integrative health standards

How AIHM is Changing Standards For Integrative Medicine

Patrick Dodge


Is integrative healthcare finally going mainstream? What barriers has the industry overcome over the years, and what is next?

On our latest episode of Changing Healthcare, we explored these topics with Tabatha Parker, ND, and Executive Director at the Academy of Integrative Health & Medicine.

This organization has helped raise the bar for integrative health by creating a uniform standard for education, raising awareness about the impact of climate change and racial justice on health, and building a system where different providers can collaborate and learn from each other.

Check out an edited version of our discussion below, or watch the entire interview on YouTube. 


How Has Integrative Medicine Changed?

Patrick: As a naturopathic physician who's really been on the front lines of immense change regarding the acceptance and advancement of natural medicine, how has your perspective on healthcare evolved over the years?

Tabatha: Yeah. So, I would say that I feel over the last 20 years, we've really reached a more inclusive place. All of the different types of healthcare aren't necessarily in the main conventional system yet, but there's certainly much more knowledge about integrative health, about what was originally alternative medicine and then became complementary medicine. And now, integrative health is the newer terminology.

When I was in my early 20s, I herniated a disc while snowboarding. At the time, I didn't know anything about any type of holistic integrative medicine.

I got shuffled through the conventional system. I got put on opioids, and then I had steroid injections and got to the point of where they were suggesting surgery. The conventional system basically said, "We don't want to operate on you, but we don't really have any other suggestions." I thought, "God, what am I going to do?"


Then, someone suggested I go to see a chiropractor.

I didn't really know what chiropractors did, so I met with one, and he said, "I work in a team. I work with a personal trainer, and this is what we're going to do..."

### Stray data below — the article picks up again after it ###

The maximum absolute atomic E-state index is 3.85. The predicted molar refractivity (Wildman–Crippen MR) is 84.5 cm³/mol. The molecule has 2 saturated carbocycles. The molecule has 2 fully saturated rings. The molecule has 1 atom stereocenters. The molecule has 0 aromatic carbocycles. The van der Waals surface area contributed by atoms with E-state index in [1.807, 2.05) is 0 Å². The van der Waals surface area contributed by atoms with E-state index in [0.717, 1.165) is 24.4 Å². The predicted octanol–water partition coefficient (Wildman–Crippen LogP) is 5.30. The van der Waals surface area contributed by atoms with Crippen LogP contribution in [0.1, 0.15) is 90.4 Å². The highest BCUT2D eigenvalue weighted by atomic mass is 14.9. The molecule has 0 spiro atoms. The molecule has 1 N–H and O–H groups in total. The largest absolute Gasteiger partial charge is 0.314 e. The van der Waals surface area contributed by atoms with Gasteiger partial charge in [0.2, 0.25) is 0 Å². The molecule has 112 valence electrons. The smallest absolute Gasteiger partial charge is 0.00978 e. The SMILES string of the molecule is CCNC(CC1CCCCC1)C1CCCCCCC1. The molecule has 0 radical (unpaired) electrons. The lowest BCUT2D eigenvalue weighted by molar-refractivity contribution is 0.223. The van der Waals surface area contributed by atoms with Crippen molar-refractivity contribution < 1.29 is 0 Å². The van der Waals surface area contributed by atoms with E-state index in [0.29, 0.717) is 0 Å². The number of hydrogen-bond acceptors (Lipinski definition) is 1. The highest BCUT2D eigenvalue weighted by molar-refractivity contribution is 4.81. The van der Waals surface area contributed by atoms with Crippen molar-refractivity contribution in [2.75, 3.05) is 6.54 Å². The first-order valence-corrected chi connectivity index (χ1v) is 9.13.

It was my first experience with a truly integrative approach. I worked out three times a week with this trainer, and after two to three weeks, I was pain-free.

It was so outside of the norm then. Now, in every community in the United States, you have more access to integrative providers. A lot of conventional providers like MDs and nurses have also studied integrative or holistic medicine. All of those different professions are coming together to say, "How do we work together better? How do we break out of our silos and really start to rethink healthcare?”

I started naturopathic school a few years after my back incident. In those days, naturopathic training was very siloed. We had a container that we worked in. Acupuncturists were in another, and so on.

But, that's starting to change. You're starting to see more voices at the table, more voices trying to co-create solutions for where we are because we have serious issues in this country. We know this.

See our interview with Tabatha Parker on Changing Healthcare:

The Healthcare Crisis in the United States

Patrick: It's fair to say that in our country, in particular, there's been a healthcare crisis going on for a very long time.

Tabatha: Yeah. We have to recreate our health system in this country.

The biggest challenge is there is not enough buy-in to universal healthcare. I've worked within the WHO arena. When you go to the annual World Health Assembly. You have every country from around the world that has committed to universal healthcare and the General Secretariat says, "Well, everyone except one."

Everyone laughs and knows he’s referring to the United States. This is a big issue. We have the most expensive healthcare with some of the worst outcomes, and until we can collectively come together to really confront that, we are going to have a real hard time transforming the system.

When an aspirin costs $800 in a hospital, it just doesn't work. The economics don't work.

Patrick: You'll get no argument from me. And it's such a frustrating discussion that we're having as a society today. It seems like the proliferation of information has almost made it more difficult to have that conversation. Would you agree?

Tabatha: I would. I think some of the work that we all have ahead of us is to really envision a public health system.

How do you bring public health together with integrative health, with the environmental movement, with consumer organizations?

We need to really think about how to change this. Because right now, in our country, all the power lays with the payers, the insurers, the pharmaceutical industry, and the healthcare system. Everyone else, even the actual clinicians, have no power anymore in the system.

I mean, within the academy, we have a two-year fellowship training in integrative medicine that lots of conventional MDs take, and MDs are burnt out. They're burnt out by the system.  

The whole structure of it needs to change so that we can really put the person at the center of health. Right now, the money is at the center. That's just how it is, unfortunately.